Honorable man shows flaws in Iraq policy

September 03, 1998|By George F. Will

WASHINGTON -- "Maybe Madeleine is the realistic one here," says Scott Ritter. "Maybe she says, 'We're not up to the task.' "

What Secretary of State Madeleine Albright seems to have said, sotto voce, to the United Nations is that the United States wants U.N. inspectors in Iraq not to conduct the most aggressive and important inspections of facilities pertaining to weapons of mass destruction. Why provoke Saddam Hussein to call the United States' bluff when Ms. Albright knows that the United States has been bluffing when threatening severe consequences for an obstructionist Iraq?

Mr. Ritter, speaking by telephone from New York about his resignation from the ranks of U.N. inspectors, said, essentially, this: Discretion, which may be a polite characterization of Ms. Albright's policy, might be right in the absence of valor, or of any other alternatives.

A resignation of note

Mr. Ritter, 37, was until last week the most senior American, in terms of responsibilities and length of service, on the U.N. team toiling to eliminate Iraq's weapons of mass destruction. He resigned rather than continue to lend his considerable credibility to the charade that the inspection process has been reduced to. This reduction is a result of the secret U.S. policy of discouraging surprise inspections that might provoke a crisis.

Realists understand that arms control usually is impossible until it is unimportant. That is, arms control controls almost nothing, and is itself a process of competition, until adversaries stop competing. The collapse of U.S. policy toward Iraq demonstrates that the U.N. arms control policy in that country always depended on something that is nonexistent: a credible military threat to the survival of Saddam Hussein.

Regarding Iraq, arms control must mean regime removal, or it will mean nothing. If Saddam Hussein cannot be toppled, we should shut up rather than continue to squander U.S. credibility and contribute to the cynicism of the American public. Mr. Ritter rightly says that the illusion of arms control is worse than having no arms control "process."

Mr. Ritter says that in Iraq "the people who protect the weapons are the people who protect the president." If Mr. Ritter is right, "enforcement" of the original U.N. mandate of eliminating those weapons must mean eliminating the man. Mr. Ritter says his gulf war experience in "counter-Scud" operations -- trying to eliminate Iraq's missiles -- left him with no illusions about the feasibility of disarming Iraq solely by means of airstrikes. If Mr. Ritter is right about that, then conceivably attacking the barracks and command-and-control facilities of the presidential security apparatus might produce a coup against Mr. Hussein.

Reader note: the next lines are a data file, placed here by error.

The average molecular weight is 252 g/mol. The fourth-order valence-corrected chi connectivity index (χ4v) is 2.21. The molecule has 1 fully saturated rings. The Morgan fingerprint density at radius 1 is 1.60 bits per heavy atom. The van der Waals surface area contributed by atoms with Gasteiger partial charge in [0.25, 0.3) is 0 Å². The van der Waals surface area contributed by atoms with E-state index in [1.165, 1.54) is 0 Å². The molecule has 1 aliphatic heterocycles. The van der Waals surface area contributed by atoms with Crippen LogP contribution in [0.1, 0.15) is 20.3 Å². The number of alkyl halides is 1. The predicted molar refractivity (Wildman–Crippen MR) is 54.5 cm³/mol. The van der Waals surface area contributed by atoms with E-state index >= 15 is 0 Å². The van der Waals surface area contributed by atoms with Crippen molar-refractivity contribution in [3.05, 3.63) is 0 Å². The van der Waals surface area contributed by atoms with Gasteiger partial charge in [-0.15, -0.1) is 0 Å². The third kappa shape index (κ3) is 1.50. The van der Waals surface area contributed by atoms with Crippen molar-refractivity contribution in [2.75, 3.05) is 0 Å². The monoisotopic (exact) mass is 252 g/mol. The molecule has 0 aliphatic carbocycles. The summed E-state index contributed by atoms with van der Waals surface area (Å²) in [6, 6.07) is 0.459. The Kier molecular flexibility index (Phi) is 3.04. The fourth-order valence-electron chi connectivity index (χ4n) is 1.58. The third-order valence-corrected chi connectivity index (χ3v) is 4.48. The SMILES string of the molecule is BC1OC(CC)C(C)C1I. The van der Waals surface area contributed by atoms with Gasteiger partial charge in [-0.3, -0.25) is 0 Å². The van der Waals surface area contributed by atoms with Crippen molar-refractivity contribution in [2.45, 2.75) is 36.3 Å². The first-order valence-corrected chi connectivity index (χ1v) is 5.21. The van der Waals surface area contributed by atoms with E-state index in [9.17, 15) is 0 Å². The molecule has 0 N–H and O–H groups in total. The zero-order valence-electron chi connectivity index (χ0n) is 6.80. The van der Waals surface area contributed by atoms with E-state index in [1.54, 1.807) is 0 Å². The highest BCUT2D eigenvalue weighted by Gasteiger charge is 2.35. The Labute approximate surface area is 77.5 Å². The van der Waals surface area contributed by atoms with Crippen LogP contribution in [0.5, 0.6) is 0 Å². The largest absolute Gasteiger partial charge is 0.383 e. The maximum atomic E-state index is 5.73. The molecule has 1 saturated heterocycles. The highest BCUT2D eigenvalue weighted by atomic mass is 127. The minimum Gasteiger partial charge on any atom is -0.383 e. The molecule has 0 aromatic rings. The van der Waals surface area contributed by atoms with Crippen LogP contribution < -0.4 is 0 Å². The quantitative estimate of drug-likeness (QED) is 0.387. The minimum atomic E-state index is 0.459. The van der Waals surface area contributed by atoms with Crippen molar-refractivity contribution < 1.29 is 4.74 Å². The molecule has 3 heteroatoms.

However, even if such a scenario is plausible, a prerequisite for implementing a muscular policy is a serious president, one who can persuade the country because he has beliefs and is believable. Obviously such a policy is currently impossible.

On television last Sunday, Colorado Gov. Roy Romer, the Democrats' national chairman, likened the American public to airline passengers who are indifferent to the pilot's "personal life" because he is giving them a safe flight through a storm. But Iraq is erasing all impediments to its development of weapons of mass destruction, satellites are beaming back pictures of North Korea's new nuclear facilities that make a mockery of the 1994 accord that supposedly neutralized the threat, North Korea is expressing its contempt for the United States and its allies by launching a missile across Japan and the stock market is turbulent.

A rough ride

Conceivably, American passengers are becoming queasy. They may soon rethink the question of whether it is a purely "personal" matter that the pilot is an arrested-development adolescent liar who parties in the cockpit with the younger flight attendants. Is his "personal" character altogether irrelevant to the question of whether they will enjoy a soft landing?

Four congressional committees are interested in hearing from Mr. Ritter. The importance of the policy disarray that his resignation protests, and the rarity in American public life of resignation on a point of principle, will render his testimony riveting. But, then, the mere sighting of such an adult in Mr. Clinton's Washington would be newsworthy.

In this low, dishonest moment in our nation's life, two people have recently acted under the promptings of honor: Mr. Ritter, who resigned from a responsibility he relished but that he thought was being traduced by his country's policy, and Rep. Paul McHale, the Pennsylvania Democrat who called for the president to resign because the president has proved himself morally disqualified for leadership. Both Mr. Ritter and Mr. McHale were shaped by long service in an institution -- the Marine Corps -- that operates on the premise that character is a matter of life and death. So is foreign policy.

George F. Will is a syndicated columnist.

Pub Date: 9/03/98

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